American Tree Sparrow

Spizella arborea
American Tree Sparrow specimens on display in the exhibit "Birds of D.C."

A medium-sized (6-6 ½ inches) bunting, the American Tree Sparrow is most easily identified by its mottled brown back, gray face and neck, small dark breast spot, and rusty red crown. This species may be distinguished from the similarly-patterned Chipping Sparrow (Spizella passerina) by that species’ smaller size and conspicuous white eye-stripes. Male and female American Tree Sparrows are similar to one another in all seasons. The American Tree Sparrow breeds across Alaska and northern Canada. In winter, this species migrates south to southern Canada and the northern half of the United States. This species is absent from much of the southern United States and the U.S. Pacific coast. American Tree Sparrows breed primarily breed on sparsely vegetated tundra near the tree line. In winter, this species is found in a wider variety of habitats, including woodland, meadows, and suburban yards. American Tree Sparrows primarily eat a variety of fruits, berries, seeds, and small invertebrates. In appropriate habitat, American Tree Sparrows may be seen feeding on the ground or in the branches of low trees and shrubs. Birdwatchers may also listen for this species’ call, a squeaky “tseet” or “teelwit.” American Tree Sparrows are primarily active during the day.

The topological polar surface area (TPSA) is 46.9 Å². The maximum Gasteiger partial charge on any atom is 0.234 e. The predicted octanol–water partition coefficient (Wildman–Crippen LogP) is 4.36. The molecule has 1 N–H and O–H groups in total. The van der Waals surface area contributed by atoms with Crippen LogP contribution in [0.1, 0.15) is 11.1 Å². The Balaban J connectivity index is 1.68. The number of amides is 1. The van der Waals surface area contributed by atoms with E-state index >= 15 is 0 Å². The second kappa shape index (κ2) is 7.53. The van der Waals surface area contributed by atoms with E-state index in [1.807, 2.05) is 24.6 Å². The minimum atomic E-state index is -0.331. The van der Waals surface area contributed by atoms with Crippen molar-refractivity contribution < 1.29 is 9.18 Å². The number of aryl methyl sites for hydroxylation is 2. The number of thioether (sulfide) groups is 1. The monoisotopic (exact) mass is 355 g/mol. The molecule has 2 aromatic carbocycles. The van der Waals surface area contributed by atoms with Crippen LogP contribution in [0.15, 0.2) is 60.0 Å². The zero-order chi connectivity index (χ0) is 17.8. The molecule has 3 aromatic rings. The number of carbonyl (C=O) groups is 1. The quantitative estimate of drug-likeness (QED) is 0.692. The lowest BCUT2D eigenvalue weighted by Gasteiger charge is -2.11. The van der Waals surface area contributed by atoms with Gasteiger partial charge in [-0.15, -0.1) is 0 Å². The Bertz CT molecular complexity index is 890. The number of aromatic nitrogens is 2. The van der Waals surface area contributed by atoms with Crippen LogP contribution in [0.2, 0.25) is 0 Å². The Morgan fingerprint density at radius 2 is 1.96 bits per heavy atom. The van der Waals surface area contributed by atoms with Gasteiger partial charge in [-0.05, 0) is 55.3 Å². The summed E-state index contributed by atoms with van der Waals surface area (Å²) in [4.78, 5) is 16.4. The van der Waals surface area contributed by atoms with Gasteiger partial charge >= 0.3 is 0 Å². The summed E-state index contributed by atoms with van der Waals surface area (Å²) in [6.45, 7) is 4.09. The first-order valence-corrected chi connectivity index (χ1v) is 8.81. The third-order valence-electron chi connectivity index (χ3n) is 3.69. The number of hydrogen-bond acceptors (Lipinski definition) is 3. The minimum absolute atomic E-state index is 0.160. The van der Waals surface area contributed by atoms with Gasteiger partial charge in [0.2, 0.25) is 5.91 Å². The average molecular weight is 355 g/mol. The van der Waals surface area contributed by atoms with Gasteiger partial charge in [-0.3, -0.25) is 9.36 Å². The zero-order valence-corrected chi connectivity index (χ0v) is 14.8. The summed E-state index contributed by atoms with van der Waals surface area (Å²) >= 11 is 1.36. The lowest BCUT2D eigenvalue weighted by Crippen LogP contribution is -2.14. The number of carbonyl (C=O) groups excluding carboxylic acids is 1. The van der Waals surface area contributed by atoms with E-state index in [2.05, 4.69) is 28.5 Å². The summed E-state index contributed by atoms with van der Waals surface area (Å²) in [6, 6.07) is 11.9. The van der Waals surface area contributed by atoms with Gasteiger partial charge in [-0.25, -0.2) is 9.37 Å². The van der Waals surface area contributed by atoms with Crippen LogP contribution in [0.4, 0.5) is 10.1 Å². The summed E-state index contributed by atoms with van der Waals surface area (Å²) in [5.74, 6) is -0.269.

Threat Status: Least Concern